Vibrotactile Patterns to Convey Auditory Cues

Vibrotactile Patterns to Convey Auditory Cues

Vibrotactile Patterns to Convey Auditory Cues

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People with auditory disabilities are at a disadvantage due to their inability to access the details of their surroundings conveyed through sound. Though a cochlear implant can empower a person to interact socially, it lacks an adequate resolution to provide the rich details of speech and sounds that enhance a person's awareness of speaker identity and prosody. An implementation of an assistive technology to augment cochlear implants may improve one's ability to adjust to an auditory disability. Over the last decade, many studies have found touch-based (haptic) interfaces to be an effective method of delivering information discretely and efficiently. Researchers have developed a wide range of haptic devices that use vibrations to deliver information, including wearable gloves and tabletop displays. Though preliminary research has demonstrated that a vibrotactile display on a person’s back can convey information with great detail, we aim to explore the delivery of vibrotactile cues specifically as an assistive social aid with the potential to help people with auditory disabilities in their day-to-day interactions.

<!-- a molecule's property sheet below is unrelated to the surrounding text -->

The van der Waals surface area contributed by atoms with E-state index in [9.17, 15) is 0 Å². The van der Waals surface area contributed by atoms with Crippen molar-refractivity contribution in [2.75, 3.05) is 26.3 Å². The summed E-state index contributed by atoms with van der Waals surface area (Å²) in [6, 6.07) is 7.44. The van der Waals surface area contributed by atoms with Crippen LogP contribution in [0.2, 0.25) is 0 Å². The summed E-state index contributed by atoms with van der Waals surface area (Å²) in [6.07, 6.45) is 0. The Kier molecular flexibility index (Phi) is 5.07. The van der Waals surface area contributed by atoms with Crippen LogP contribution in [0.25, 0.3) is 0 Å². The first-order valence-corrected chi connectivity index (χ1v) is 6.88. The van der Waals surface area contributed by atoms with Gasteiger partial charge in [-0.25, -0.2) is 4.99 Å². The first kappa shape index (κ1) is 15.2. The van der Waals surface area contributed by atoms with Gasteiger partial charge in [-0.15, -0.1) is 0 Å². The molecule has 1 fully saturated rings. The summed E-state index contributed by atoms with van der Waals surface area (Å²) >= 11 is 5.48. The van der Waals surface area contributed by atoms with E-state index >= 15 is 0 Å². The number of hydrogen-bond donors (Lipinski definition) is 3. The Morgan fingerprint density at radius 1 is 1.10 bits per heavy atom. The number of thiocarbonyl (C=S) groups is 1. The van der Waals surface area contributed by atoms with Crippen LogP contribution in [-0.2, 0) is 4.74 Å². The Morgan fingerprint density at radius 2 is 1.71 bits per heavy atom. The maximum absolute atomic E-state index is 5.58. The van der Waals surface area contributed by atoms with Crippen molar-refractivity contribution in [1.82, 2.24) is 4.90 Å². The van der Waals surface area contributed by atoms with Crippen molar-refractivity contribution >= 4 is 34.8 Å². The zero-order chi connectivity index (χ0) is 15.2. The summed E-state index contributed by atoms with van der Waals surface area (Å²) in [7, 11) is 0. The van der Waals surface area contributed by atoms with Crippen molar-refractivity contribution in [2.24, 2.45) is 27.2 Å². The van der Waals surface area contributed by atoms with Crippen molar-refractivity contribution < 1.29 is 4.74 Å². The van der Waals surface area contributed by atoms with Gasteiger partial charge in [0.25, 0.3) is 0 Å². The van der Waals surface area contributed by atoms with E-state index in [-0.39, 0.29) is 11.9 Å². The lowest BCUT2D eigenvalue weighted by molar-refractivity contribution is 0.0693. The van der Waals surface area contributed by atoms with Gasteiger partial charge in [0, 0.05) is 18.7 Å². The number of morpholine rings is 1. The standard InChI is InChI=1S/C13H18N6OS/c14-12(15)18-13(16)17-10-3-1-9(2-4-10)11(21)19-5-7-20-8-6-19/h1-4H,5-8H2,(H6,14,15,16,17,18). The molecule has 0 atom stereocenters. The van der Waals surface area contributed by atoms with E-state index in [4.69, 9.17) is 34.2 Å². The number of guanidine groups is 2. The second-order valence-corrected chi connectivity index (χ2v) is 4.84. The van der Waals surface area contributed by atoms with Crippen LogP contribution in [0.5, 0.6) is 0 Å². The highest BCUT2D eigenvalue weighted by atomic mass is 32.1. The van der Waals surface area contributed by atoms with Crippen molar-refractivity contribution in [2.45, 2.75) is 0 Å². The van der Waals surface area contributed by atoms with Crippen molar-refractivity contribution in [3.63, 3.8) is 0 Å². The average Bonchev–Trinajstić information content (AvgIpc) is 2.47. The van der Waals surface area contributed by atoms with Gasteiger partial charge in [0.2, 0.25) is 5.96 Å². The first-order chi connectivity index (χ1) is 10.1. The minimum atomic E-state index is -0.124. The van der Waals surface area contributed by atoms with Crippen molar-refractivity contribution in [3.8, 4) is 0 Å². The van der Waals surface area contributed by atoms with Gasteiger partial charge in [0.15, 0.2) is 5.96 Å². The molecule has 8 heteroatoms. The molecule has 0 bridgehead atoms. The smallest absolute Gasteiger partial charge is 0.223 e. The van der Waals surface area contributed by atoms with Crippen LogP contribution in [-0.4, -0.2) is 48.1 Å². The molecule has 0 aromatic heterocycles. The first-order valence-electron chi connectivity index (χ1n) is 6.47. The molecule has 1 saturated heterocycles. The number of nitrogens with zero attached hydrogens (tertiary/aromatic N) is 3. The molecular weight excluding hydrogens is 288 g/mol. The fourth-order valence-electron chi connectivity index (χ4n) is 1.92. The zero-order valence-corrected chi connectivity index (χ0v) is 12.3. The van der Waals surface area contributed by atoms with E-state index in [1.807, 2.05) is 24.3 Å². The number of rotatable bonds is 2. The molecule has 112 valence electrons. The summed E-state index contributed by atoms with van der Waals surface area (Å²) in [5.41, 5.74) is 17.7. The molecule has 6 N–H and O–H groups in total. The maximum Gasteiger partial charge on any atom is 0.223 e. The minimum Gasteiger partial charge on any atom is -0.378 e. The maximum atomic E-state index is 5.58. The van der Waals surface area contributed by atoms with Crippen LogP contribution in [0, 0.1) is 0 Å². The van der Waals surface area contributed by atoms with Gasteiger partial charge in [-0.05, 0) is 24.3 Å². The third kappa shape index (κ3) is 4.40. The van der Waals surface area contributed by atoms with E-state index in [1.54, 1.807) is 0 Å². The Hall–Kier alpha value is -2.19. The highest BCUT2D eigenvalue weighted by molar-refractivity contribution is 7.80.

Members

Shantanu Bala

Shantanu Bala

Undergrad Student Researcher

Dr. Troy L. McDaniel

Dr. Troy L. McDaniel

Assistant Professor, The Polytechnic School; Director, HAPT-X Laboratory; Co-Director, Center for Cognitive Ubiquitous Computing (CUbiC); Co-PI, NSF-NRT grant program, Citizen-Centered Smart Cities and Smart Living

Dr. Sethuraman "Panch" Panchanathan

Dr. Sethuraman "Panch" Panchanathan

Director, National Science Foundation

Austin Butts

Austin Butts

Masters Student Researcher